We began our gastronomic feast with drinks and small appetizer plates at the hotel Pulitzer Amsterdam located in the Nine Streets neighborhood. The hotel is a collection of twenty-five 17th and 18th century Golden Age Canal houses that due to landmark status have retained their individual charming facades and certain interior structural details. It makes navigating through the connected buildings a dizzying walk through history but you come across treasures like the original Delft tiled reception counter. Many of the 225 rooms and 19 suites have canal views while others over-look a tranquil interior green oasis decorated with delightful sculptures.
There is an old Pharmacy entrance that leads directly into the upscale Restaurant Jansz without having to pass through the hotel proper. The 5* Pulitzer is just steps from one of Amsterdam’s linked canals.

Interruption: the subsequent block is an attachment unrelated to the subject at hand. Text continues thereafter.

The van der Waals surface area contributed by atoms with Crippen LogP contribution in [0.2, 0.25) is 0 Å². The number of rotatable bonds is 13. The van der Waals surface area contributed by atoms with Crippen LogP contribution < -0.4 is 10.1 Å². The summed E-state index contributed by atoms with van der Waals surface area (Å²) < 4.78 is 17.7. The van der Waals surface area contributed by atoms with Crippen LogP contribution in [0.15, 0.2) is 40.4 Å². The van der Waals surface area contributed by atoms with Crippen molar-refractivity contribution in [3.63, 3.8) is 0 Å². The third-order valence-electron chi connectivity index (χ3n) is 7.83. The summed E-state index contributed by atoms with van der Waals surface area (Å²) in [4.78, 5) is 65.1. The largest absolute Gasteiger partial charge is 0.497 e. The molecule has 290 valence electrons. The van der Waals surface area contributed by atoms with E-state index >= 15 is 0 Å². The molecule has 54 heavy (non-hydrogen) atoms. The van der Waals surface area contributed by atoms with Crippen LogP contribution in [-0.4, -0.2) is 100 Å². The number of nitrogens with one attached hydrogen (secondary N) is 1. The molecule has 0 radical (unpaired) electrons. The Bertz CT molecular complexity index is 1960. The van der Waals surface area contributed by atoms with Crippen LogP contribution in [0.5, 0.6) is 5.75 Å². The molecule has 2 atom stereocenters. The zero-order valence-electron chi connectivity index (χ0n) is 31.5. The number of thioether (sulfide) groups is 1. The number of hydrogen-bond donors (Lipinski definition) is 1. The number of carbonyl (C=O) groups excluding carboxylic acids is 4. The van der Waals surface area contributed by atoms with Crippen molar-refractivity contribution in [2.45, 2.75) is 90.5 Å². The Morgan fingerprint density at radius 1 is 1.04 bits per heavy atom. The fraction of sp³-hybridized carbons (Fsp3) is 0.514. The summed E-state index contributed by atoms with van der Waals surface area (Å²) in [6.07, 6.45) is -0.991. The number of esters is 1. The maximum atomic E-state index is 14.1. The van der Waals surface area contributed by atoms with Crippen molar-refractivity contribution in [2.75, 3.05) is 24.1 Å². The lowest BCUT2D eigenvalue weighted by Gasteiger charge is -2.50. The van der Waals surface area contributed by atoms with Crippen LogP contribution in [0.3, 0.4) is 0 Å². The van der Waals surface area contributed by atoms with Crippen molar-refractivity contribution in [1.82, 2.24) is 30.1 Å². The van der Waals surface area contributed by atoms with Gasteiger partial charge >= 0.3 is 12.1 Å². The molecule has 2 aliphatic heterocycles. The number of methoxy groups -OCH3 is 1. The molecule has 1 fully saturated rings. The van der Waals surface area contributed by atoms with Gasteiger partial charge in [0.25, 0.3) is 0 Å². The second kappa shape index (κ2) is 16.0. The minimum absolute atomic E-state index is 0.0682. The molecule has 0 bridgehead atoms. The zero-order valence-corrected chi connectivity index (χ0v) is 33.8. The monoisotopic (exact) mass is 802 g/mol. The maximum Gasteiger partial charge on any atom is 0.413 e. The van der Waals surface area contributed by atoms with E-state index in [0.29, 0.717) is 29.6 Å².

The entrée or main course was served at the gracious Sofitel Legend The Grand Amsterdam (see review). Located between two canals in the heart of the old city, we exited “La Reine” and entered directly through the courtyard into the U shaped building that boasts a rich history. The oldest section of the building was a 15th century convent. It also had a turn as a Royal Lodging; the Dutch Admiralty Headquarters; and finally the City Hall of Amsterdam, before becoming a 5* luxury hotel.